China’s top legislature on Saturday adopted amendments to the Criminal Law, removing the death penalty for nine crimes, and ruling out commutation for most corrupt figures.
The 9 crimes punishable by death include smuggling weapons, ammunition, nuclear materials or counterfeit currency; counterfeiting currency; raising funds by means of fraud; arranging for or forcing another person to engage in prostitution; obstructing a police officer or a person on duty from performing his duties; and fabricating rumors to mislead others during wartime.
After removing the death penalty for these crimes, those convicted will face a maximum sentence of life imprisonment.
The amendments were voted in by lawmakers at the end of a six-day bimonthly session of the National People’s Congress (NPC) Standing Committee.
The move to limit the use of the death penalty comes in the wake of judicial reform pushed forward by the Communist Party of China in recent years to gradually reduce the number of crimes subject to the penalty.
It is the second time China has reduced the number of crimes punishable by death since the Criminal Law took effect in 1979.
In 2011, the NPC Standing Committee dropped the death penalty for 13 economic-related non-violent crimes including smuggling cultural relics, gold and silver; carrying out fraud related to financial bills; forging or selling forged exclusive value-added tax invoices; teaching criminal methods; and robbing ancient cultural ruins.
Under the amended Criminal Law, which will take effect on Nov. 1, the number of crimes punishable by death is 46.
According to the amendments, criminals convicted on serious corruption charges who have received a 2-year suspended death sentence will face life imprisonment after the 2 years.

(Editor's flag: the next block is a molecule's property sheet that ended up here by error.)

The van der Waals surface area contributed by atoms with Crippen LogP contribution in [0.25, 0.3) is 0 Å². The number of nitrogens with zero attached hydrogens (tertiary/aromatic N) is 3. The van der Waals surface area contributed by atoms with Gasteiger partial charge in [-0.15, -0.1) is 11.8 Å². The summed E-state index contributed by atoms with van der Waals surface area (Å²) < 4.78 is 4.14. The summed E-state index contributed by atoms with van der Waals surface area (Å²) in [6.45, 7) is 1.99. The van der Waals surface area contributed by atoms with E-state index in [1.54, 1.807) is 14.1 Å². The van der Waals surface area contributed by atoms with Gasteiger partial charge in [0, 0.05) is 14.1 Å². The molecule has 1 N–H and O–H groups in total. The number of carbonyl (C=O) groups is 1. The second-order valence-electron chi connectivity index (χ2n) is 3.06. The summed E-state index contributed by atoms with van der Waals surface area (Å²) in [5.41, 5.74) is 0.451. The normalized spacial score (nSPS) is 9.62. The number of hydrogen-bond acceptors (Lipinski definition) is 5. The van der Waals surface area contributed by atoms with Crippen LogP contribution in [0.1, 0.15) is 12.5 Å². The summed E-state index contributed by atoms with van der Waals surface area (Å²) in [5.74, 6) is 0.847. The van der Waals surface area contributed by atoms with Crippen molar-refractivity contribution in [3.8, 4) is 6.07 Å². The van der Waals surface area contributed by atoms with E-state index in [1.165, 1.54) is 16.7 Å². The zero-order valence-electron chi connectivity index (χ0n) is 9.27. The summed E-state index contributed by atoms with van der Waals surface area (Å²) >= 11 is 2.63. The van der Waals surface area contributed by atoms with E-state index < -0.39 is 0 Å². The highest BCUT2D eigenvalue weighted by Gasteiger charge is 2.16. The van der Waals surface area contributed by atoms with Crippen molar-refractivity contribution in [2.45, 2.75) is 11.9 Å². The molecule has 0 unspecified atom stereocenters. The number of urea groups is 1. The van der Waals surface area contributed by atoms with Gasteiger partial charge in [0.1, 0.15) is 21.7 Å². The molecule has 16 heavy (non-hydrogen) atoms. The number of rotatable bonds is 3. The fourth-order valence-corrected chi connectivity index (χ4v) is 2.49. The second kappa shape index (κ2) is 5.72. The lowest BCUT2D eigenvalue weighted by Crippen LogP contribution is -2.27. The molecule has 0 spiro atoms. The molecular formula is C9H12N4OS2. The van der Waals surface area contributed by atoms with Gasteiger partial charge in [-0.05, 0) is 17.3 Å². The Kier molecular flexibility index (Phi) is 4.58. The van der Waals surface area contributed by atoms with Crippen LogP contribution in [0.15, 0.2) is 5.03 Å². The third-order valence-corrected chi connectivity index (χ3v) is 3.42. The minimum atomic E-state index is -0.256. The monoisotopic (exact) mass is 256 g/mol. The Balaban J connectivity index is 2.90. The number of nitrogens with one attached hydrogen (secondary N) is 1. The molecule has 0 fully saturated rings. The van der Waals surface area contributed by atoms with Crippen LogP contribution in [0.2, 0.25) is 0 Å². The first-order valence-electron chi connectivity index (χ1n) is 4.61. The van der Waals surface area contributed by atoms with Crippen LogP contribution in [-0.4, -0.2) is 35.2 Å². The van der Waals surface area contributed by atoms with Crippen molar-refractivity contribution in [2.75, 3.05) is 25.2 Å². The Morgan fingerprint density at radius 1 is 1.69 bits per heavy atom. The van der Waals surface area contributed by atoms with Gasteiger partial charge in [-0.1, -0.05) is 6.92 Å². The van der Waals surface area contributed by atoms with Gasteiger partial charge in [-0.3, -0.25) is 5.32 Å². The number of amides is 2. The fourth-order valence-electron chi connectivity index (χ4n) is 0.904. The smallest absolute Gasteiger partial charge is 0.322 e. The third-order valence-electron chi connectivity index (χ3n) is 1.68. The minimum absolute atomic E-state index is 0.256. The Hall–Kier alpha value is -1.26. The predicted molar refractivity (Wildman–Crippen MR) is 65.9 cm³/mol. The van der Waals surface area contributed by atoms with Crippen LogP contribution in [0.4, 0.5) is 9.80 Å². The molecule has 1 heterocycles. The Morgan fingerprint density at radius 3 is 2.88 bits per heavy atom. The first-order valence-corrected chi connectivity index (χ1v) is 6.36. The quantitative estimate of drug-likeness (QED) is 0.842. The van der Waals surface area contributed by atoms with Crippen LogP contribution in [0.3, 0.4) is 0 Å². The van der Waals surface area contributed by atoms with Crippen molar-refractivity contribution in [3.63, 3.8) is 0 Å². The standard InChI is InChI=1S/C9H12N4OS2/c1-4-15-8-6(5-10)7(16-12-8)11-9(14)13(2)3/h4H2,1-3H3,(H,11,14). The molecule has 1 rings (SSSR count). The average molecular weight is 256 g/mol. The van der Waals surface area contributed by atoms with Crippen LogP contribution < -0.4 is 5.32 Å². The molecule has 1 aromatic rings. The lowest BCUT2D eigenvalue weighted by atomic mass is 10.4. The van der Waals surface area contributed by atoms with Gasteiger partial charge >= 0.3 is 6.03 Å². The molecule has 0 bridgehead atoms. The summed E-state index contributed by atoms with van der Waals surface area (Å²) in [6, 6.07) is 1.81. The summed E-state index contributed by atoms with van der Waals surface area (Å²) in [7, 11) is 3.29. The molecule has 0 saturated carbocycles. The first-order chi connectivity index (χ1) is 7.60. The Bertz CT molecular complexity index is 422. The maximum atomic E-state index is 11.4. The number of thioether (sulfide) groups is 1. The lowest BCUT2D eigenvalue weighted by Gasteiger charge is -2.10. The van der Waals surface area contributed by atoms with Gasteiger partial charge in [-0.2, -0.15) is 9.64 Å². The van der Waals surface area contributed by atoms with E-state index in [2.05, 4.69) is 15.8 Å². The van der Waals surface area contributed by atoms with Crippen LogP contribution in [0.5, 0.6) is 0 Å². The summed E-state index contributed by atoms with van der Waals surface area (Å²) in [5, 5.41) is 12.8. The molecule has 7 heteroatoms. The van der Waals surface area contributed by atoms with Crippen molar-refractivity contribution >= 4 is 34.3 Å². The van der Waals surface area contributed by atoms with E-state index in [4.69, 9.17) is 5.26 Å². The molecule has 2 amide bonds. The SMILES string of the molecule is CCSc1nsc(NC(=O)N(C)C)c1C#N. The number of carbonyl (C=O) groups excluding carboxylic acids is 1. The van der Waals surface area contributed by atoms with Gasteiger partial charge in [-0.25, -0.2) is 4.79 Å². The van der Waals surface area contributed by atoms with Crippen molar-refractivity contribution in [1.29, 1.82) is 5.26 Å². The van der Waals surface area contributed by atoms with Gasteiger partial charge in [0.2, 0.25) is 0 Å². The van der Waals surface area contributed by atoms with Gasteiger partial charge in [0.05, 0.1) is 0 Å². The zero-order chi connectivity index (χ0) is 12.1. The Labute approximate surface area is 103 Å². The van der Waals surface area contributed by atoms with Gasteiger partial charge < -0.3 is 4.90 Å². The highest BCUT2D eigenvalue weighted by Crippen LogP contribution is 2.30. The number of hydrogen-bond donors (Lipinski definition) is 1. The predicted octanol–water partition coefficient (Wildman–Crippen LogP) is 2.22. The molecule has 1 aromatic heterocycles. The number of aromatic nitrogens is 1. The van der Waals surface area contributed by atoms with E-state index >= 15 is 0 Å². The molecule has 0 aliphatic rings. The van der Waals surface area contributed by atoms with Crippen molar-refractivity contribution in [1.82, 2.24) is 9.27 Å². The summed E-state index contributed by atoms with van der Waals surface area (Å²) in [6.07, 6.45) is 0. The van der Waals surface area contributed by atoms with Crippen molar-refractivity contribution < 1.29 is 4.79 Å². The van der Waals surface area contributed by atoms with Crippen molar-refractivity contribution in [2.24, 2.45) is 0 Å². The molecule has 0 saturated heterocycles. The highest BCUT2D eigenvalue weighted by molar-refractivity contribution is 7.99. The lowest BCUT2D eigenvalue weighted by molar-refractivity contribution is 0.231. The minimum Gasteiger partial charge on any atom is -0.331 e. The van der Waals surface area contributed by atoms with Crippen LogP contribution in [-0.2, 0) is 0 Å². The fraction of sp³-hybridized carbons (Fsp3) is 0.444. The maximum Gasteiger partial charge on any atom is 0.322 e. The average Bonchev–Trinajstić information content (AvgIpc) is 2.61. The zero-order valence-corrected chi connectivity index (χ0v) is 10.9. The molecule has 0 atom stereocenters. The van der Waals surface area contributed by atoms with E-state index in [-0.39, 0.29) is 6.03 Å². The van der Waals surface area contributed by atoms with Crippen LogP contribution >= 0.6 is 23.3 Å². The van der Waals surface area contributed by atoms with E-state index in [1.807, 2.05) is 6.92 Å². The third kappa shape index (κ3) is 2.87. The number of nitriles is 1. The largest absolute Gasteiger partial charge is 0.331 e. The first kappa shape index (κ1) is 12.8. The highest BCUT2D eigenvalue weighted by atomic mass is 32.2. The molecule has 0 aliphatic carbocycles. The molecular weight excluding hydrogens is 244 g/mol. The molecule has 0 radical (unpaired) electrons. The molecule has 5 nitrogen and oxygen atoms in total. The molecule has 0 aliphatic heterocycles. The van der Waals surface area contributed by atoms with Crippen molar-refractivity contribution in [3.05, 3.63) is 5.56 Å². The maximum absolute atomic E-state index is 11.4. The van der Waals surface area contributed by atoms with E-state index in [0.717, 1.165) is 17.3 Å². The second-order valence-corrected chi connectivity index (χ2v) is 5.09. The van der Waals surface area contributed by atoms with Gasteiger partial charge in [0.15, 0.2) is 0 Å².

This aims to “safeguard judicial fairness” and prevent “the most corrupt criminals from serving shorter prison terms through commutation,” according to the top legislature.
It targets officials who illegally seek commutation, parole or non-prison sentences.
The amendments also impose tougher sentences for assaults on police officers on duty and clarify the crime of contempt of court, so as to safeguard judicial authority.
Nine lawyers were recently taken under coercive measures, after they used Beijing Fengrui law firm as a platform to provoke trouble and disturb social order.
According to the current law, lawyers can be disbarred if they are convicted of disrupting or interfering with due proceedings or inciting others to raise trouble.
The new law adds crimes regarding cyber security, enhancing protection of citizens’ personal information and ascertaining responsibilities for Internet service providers failing to fulfill duties of network security management.
The revised law says that those counterfeiting passports, social security cards and driving licenses will also face punishment.
Organizing cheating in exams and bringing civil litigations based on fabricated facts to pursue illegitimate interests, are also listed as crimes that are punishable by imprisonment up to 7 years.
In its stipulations against terrorism, the revised law adds several items to crack down more heavily on terrorism.
Those promoting terrorism and extremism by producing and distributing related materials, releasing information, instructing in person or through audio, video or information networks will face more than 5 years in prison in serious cases. Those who instigate violent terror activities will also face the same punishment.
Harsher punishment will also be imposed on those involved in cults. In serious cases, the maximum punishment may be extended to life imprisonment, the new law says. Previously, the maximum sentence for those found guilty of cult-related crimes was 15 years in prison.
Source: CRIEnglish, August 30, 2015